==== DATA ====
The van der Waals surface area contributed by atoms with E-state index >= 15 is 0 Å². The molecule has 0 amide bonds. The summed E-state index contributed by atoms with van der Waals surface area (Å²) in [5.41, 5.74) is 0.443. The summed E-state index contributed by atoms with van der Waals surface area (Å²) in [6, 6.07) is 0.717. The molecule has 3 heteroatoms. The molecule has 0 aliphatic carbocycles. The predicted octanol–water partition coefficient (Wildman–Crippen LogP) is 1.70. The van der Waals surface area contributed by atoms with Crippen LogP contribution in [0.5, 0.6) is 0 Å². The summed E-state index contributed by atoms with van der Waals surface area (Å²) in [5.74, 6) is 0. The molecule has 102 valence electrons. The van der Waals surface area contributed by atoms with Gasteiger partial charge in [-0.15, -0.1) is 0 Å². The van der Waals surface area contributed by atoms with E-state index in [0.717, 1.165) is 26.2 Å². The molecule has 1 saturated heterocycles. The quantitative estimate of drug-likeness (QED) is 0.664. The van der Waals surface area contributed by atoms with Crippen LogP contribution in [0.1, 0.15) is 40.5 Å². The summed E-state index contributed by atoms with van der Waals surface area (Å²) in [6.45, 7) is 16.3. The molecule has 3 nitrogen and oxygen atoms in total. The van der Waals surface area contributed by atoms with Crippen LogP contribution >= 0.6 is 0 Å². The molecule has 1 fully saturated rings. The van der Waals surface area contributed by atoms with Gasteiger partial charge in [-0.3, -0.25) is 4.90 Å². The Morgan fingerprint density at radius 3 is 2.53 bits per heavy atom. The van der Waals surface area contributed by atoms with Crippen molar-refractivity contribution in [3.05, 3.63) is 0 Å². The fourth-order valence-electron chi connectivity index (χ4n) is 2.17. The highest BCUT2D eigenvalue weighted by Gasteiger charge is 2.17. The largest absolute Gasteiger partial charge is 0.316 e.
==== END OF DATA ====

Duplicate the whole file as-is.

The van der Waals surface area contributed by atoms with E-state index >= 15 is 0 Å². The molecule has 0 amide bonds. The summed E-state index contributed by atoms with van der Waals surface area (Å²) in [5.41, 5.74) is 0.443. The summed E-state index contributed by atoms with van der Waals surface area (Å²) in [6, 6.07) is 0.717. The molecule has 3 heteroatoms. The molecule has 0 aliphatic carbocycles. The predicted octanol–water partition coefficient (Wildman–Crippen LogP) is 1.70. The van der Waals surface area contributed by atoms with Crippen LogP contribution in [0.5, 0.6) is 0 Å². The summed E-state index contributed by atoms with van der Waals surface area (Å²) in [5.74, 6) is 0. The molecule has 102 valence electrons. The van der Waals surface area contributed by atoms with Gasteiger partial charge in [-0.15, -0.1) is 0 Å². The van der Waals surface area contributed by atoms with E-state index in [0.717, 1.165) is 26.2 Å². The molecule has 1 saturated heterocycles. The quantitative estimate of drug-likeness (QED) is 0.664. The van der Waals surface area contributed by atoms with Crippen LogP contribution in [0.1, 0.15) is 40.5 Å². The summed E-state index contributed by atoms with van der Waals surface area (Å²) in [6.45, 7) is 16.3. The molecule has 3 nitrogen and oxygen atoms in total. The van der Waals surface area contributed by atoms with Crippen LogP contribution >= 0.6 is 0 Å². The molecule has 1 fully saturated rings. The van der Waals surface area contributed by atoms with Gasteiger partial charge in [-0.3, -0.25) is 4.90 Å². The Morgan fingerprint density at radius 3 is 2.53 bits per heavy atom. The van der Waals surface area contributed by atoms with Crippen molar-refractivity contribution in [3.05, 3.63) is 0 Å². The fourth-order valence-electron chi connectivity index (χ4n) is 2.17. The highest BCUT2D eigenvalue weighted by Gasteiger charge is 2.17. The largest absolute Gasteiger partial charge is 0.316 e.